Photographer Peter Untermaierhofer finds beauty among the rubble of deserted buildings

The Bavaria-based photographer started shooting deserted venues after discovering a community dedicated to seeking them out across Germany

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The Independent Culture

The buildings he alights on might be abandoned, but Peter Untermaierhofer claims there is much beauty to be found among the rubble.

"Things become lost when they aren't used for their original purpose any more and decay starts to destroy it," he says. "It's nice to see nature take everything back. I see romance in it."

The 31-year-old also has a distinct preference for "the architecture of former days. It's so different to buildings now."

The Bavaria-based photographer started shooting deserted venues after discovering the existence of a community dedicated to seeking them out across Germany. He has been hooked ever since and has travelled all over Europe searching for such locations.

 

The images here are from his series "Lost Places". The image at the top of this article was taken in disused houses in Luxembourg in 2013. Inside the browning jars are cherries; the entire room was filled with them. The cassette player (the first image in the gallery above), meanwhile, was found in a worn-down mansion. Because there was no working electricity, Untermaierhofer never found out what was on the tapes.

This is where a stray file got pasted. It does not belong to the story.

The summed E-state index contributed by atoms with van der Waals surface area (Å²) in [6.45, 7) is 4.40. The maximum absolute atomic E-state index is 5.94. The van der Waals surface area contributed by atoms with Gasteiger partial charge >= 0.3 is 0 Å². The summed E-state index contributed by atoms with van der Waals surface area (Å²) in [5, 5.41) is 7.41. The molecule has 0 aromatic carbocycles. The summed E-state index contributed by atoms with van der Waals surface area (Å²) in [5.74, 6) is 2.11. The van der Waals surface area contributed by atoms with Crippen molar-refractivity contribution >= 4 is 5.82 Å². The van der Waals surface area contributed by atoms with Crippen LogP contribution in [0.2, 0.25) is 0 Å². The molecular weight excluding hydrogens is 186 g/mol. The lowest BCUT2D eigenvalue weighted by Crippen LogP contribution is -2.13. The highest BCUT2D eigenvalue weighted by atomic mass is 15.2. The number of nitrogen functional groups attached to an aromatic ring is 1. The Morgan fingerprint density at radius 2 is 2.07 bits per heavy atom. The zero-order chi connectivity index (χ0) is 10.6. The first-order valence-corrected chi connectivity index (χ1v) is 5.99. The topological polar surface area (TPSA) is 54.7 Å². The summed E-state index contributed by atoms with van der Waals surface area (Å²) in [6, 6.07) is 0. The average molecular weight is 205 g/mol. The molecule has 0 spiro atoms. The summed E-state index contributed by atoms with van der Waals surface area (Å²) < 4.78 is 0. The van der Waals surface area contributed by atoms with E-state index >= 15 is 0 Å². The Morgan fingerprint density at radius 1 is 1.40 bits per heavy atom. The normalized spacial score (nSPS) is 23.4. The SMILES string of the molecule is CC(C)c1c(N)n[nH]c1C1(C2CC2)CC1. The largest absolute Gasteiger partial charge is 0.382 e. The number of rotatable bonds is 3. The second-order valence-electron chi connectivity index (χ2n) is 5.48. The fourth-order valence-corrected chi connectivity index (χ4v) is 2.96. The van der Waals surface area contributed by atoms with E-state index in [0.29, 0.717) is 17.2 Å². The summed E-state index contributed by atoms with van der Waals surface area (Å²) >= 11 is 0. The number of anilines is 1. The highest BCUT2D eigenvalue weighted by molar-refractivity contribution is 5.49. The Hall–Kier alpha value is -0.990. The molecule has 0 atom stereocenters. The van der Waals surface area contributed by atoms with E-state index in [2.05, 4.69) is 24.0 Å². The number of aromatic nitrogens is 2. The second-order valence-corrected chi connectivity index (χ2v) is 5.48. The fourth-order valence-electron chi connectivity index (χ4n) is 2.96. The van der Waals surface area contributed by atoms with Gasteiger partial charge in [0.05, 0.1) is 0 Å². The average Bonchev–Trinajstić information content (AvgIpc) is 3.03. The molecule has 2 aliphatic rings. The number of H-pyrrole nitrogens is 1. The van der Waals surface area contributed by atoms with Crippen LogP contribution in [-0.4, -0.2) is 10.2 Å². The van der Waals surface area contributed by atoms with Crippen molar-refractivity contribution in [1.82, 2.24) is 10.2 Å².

In his desire to work undetected, disturbing local people for information as little as he disturbs the locations, he is frequently in the dark about the houses' stories and why they have been left in ruin. Rather, he hopes his audience "feel transported to the place for real. Sometimes people tell me their feelings towards my work at exhibitions and it's always totally different. But that's the interesting part. I give them a scene and they make their own movie in their heads."

For more: untermaierhofer.com. An exhibition of his work is at the MucAmie concept store in Munich (mucamie.de) until 15 February

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